It is a time of strange contradictions. The urban woman can be found yakking on a cell phone, all dressed swankily, with a cigarette hanging on shiny gloss, driving smooth wheels in slim heels, rushing to her next meeting. Her ayyah, on the other hand, is a meek little woman, with five children of her own, and a husband who lives to drink, and hits her if she does not give him the money to do so. Her daughter, though, is relatively better off, since the mother may not want the same fate to befall her girls, and has the privilege of education. Mixed bag, truly. But what is yet more amazing is that all these people may have one thing in common- the prime time sob-opera that will be the substance of all conversation and hot gossip for tomorrow.
Ekta Kapoor has revolutionised the world of Indian television, people claim, till date. The star kid made her big bucks and a seized her throne in the world by floating a string of soap-operas which had the Indian woman hanging on to them, and hanging on to the edge of her seat. Having exploited the sagas of domestic tussles and claiming to depict the truth in her stories, the real ground reality, she has become one of the few extremely successful women in the nation. And that, in a nation deeply divided on the lines of gender; one where the idea of independent women is still new, despite the national identity being close to 61 years of independence.
What really is the Indian woman? In the early years of an independent India, she had a number of avatars and was interpreted in a number of ways, on and off screen. For Satyajit Ray, she was Charulata, the modern woman who had a point to make, and a very sophisticated manner of making it. Ritwik Ghatak saw her as the oppressed woman, ever more burdened after the concept of identity development sunk in to the Indian psyche, as the land of opportunities was just beginning to open up. Ghatak’s protagonist in Meghe Dhake Tara crumbled under the pressures that home and the world imposed upon her, implying the hollowness behind the tall claims. Bharat Mata herself stood for the spiritual strength and unrequited anger, that was to stand mighty against the oppression of the exploitative British Raj. (British Raj, which was under the monarchic grip of a queen. talk about irony!)
Fast forward to today- We have the likes of Arundhati Roy, Medha Patkar, Sudha Chandran, Sushmita Sen, Barkha Dutt, Sonia Gandhi, Mayawati, Sania Mirza (and more, in no specific order of importance), living within the same national boundaries as uncountable nameless victims of abuse: physical, mental, psychological, verbal, traditional. This second category even includes the likes of Bhanwari Devi- one of the few who are high profile by virtue of being stuck in highly impossible situations. Its a mixed bag- the assortment ranges across caste, class, religion and language.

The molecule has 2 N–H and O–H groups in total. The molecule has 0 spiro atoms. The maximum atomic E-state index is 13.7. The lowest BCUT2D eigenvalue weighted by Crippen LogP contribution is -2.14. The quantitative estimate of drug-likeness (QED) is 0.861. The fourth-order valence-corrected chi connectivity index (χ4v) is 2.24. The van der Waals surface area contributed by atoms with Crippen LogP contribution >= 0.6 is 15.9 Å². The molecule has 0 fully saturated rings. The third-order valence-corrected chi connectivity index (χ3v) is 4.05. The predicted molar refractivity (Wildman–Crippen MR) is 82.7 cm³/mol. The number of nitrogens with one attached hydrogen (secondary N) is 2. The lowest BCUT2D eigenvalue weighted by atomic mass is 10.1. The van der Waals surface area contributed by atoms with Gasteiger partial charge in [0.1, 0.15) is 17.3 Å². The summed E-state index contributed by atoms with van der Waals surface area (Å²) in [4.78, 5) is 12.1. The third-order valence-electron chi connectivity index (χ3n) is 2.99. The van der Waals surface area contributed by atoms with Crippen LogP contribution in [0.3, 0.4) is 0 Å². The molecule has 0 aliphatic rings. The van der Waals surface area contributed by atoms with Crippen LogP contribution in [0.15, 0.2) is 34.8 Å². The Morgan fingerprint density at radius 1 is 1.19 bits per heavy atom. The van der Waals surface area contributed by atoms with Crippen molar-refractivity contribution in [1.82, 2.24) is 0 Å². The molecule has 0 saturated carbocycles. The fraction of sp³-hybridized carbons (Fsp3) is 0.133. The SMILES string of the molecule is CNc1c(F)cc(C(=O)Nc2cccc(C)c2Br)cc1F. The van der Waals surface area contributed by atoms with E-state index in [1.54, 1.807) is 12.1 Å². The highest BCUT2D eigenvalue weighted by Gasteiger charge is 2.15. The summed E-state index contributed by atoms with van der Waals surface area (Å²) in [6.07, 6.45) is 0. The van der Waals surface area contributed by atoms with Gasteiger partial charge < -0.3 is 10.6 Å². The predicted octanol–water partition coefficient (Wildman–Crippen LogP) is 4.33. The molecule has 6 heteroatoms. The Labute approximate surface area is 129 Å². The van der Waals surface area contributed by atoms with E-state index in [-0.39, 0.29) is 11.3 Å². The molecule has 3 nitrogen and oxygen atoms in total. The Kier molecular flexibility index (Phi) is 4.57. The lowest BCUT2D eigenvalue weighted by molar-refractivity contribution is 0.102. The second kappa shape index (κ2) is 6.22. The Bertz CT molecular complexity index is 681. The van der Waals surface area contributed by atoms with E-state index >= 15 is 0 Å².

In the present context, of an India which is touted to be a super power by 2020, empowerment of women is taking centre-stage for a lot of political mobilisers and high end aspirants. Feminism was never a scandalous, eye-snatching, bra-burning movement here. Today, as more people are waking up to the capabilities of the fairer sex, it is becoming increasingly apparent that reservations, even of seats in the Parliament, are ways of ’empowering’ this largely backward section of Indian society. It is a given that a democracy needs to ensure the welfare of all its citizens- minority or otherwise. Only, women have so far qualified neither as a minority nor as otherwise.
But it is to be understood- for empowerment to work, emancipation is essential. Only a mind free of shackles would know the meaning of and have the courage to pick up the weapons being handed to it. Maybe Feminism should be taught as a subject right from pre school. Maybe that alone is the way to ensure that militantism does not dawn on the gender war. Maybe that would be the only way to educate a girl about her rights as an equal. Maybe that would be the only way of destroying any future prospects of misconceptions about what a woman is and what she wants to be, when India is finally really ready for a woman as head-of-state, as a true leader, she at least knows her own worth.
It is true that this will take a really long time- America has only just arrived at this juncture today. We will take time, but the Indian woman really needs to be able to represent the confidence that is being fostered within the state, in the name of a booming economy and rising international clout. And a confidence which will be able to stand up to any form of patriarchal bullying. Maybe financial betterment is a prerequisite to all this. If so, now is the time to shine, amigos.